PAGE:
97. Jocelyn says:

    Thank you so much for this receipe. I have tried it a couple times with fantastic results. I added some fresh rosemary that i needed to use and 3 heads of roasted garlic. Turned out better then I have ever made!!! Thanks again.

  98. The Queen Vee says:

    I was trying to figure out how to make this bread if you don’t own a mixer. Any suggestions?

    • Mel says:

      The Queen Vee – You could easily mix the bread dough by hand and leave a wooden spoon in the bowl. After each 10 minute cycle, “stir” down the dough with the spoon or gently knead it down with your hands. It should work just as well!

  99. Bliss says:

    Making this again today, to dip with some Barbecued Shrimp. Will be a hit again, I’m sure!

  100. Heather says:

    i’ve made this bread twice in the last week or so… it is delicious!!! it makes good french toast the next morning too. my sister-in-law will be trying this recipe tonight after having it at our house. we may never buy french bread at the grocery store again! thanks for the recipe : )

  101. Suzi Grant says:

    Hey Mel! LOVE your website! It’s my go-to place when I’m looking for recipes to use in my upcoming weeks! We’re actually having your Chicken Gyros tonight – everyone is ridiculously excited! We tried the French Bread last night, and it didn’t even last 2 hours! It is heaven on a pan fresh out of the oven! I couldn’t stop myself from cutting another piece, just to taste it…and another…and another. Hubby and I could seriously live on bread alone!! Making it again today on [kind] demand! 😉

    My loaves looked more like baguettes, and your loaf looks so big and wonderful! I was just wondering what might cause the difference? Thanks so much!

    • Mel says:

      Suzi – I’m glad you like the bread recipe! The end shape result is probably related to how we both form our loaves. When I shape my loaves to put on the pan they are fairly puffy and large to begin with (probably about 4 inches across) and then of course they get bigger as they rise and bake. Either way, I’m glad your bread turned out!

  102. marjorie says:

    Hi! I tried this recipe yesterday and Im amazed on how good it was. Thank you so much for sharing this fabulous recipe. My bread did not really have the nice rectangular baguette shape, and the I was having a little trouble cutting the gashes at the top of the bread. I think I should’ve added a little more flour?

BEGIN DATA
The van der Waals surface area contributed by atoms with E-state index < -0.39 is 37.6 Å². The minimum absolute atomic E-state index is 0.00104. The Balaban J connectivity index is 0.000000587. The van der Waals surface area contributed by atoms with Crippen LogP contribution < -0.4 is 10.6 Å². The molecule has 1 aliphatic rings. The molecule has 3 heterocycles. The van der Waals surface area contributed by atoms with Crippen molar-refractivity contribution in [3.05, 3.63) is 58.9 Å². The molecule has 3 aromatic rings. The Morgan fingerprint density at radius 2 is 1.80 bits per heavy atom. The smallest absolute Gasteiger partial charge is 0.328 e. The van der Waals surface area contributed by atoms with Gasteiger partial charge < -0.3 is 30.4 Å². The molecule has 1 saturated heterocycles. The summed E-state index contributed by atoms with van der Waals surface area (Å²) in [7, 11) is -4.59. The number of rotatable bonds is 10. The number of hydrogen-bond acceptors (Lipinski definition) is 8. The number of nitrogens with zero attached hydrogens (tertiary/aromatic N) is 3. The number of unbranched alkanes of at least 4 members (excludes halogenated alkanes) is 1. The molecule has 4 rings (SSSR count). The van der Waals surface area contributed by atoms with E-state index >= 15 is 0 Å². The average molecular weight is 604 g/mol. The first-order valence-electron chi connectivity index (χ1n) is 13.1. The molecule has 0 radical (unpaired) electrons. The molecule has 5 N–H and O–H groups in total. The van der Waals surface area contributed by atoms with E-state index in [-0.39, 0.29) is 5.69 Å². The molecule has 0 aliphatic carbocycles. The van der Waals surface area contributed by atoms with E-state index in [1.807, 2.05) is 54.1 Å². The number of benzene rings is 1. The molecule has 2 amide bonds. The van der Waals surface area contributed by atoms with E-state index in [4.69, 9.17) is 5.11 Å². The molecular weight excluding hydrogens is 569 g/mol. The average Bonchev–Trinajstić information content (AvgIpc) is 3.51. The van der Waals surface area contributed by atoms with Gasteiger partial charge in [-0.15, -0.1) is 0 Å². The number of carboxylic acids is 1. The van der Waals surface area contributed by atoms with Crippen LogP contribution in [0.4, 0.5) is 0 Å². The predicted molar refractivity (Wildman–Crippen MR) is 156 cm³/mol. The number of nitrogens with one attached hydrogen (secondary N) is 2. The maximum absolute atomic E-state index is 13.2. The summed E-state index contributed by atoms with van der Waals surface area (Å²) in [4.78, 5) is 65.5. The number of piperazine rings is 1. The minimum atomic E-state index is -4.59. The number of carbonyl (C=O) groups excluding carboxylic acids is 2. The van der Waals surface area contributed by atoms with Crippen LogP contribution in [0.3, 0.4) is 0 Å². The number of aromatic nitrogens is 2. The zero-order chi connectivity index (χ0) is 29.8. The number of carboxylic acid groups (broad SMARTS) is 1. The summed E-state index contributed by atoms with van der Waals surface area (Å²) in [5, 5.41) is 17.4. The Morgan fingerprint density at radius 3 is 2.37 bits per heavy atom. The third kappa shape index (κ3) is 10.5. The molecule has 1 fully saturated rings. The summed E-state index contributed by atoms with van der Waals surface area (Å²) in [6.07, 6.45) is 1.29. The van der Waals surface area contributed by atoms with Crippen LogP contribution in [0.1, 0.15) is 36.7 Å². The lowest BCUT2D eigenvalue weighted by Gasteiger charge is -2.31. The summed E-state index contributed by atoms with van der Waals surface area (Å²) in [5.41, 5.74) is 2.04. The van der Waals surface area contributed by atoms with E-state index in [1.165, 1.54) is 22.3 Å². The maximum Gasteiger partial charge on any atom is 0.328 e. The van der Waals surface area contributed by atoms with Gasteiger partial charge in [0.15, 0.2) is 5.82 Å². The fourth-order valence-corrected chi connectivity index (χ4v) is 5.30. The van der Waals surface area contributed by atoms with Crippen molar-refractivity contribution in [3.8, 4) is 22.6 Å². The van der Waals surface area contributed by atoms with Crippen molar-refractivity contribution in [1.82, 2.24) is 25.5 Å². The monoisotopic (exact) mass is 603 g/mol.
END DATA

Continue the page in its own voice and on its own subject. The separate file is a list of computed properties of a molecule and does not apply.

But other than that…OH MY GOD! It tasted great and my family looooved it. We only have 1/2 baguette left.

    Thanks, again

  103. Whitney says:

    Great, thank you!! 🙂

  104. Whitney says:

    This is sooo good, and sooo easy!! We had it for dinner tonight and we ate one loaf (I could have eaten the whole loaf by myself, but somehow restrained). Will the other loaf still taste this good tomorrow, or should I put it in the freezer?

    • Mel says:

      Whitney – the loaf won’t taste quite as fresh the day after, although it can be helped along by sprinkling it with a few drops of water and putting it in a warm (350-ish) oven for a few minutes. We still eat this the day after and love it but beyond that, I usually freeze it.

  105. Hassan says:

    I’m a relatively new bread baker and I’ve tried a lot of different recipes for french bread, but yours is my favorite. It works every time I’ve tried to make it, and my relatives love it. Thanks for the wonderful recipe!

  106. Melissa says:

    Just had this for dinner – it was so, so, so good!! So easy to make too!

  107. Lucy says:

    I love making this bread. I can’t believe I can make a loaf of bread that looks so good and tastes great. Thank you! I like to freeze slices of this and then pull a few out to make french toast with when I get a hankering for some really, really good french toast. We just had it for breakfast this morning, in fact.

  108. Bliss says:

    Mel, it works wonderfully frozen! I could LIVE off of hot French Bread and globs of butter. (I think it’s because I was born and raised in South Louisiana) This hits the spot when I miss being further south. If you ever need a great Gumbo or Jambalaya recipe, I’ll be more than happy to share 😀

    • Mel says:

      Bliss – thanks for checking in on the frozen french bread. I agree, I could live on french bread (and butter) alone! And I would love a gumbo or jambalaya recipe – I’ve actually been looking around for a good one of either of those!

  109. Bliss says:

    Oh My Gosh! This bread almost put me into a coma! It’s SO good! Never thought making French Bread was this easy… I’ll never buy it from the store again!

    Now, could you freeze the loaf right before you’d bake it to make later? Or would you need to freeze it before that final rise?

    • Mel says:

      Bliss – we must be BFF’s because good french bread is balm to my soul and I hear you on it being coma-worthy. If you were to freeze it, I would do it before you let it go through the final rise. Then pop it out of the freezer, let it defrost and go through that final rise and then it can be baked.

  110. JoAnn says: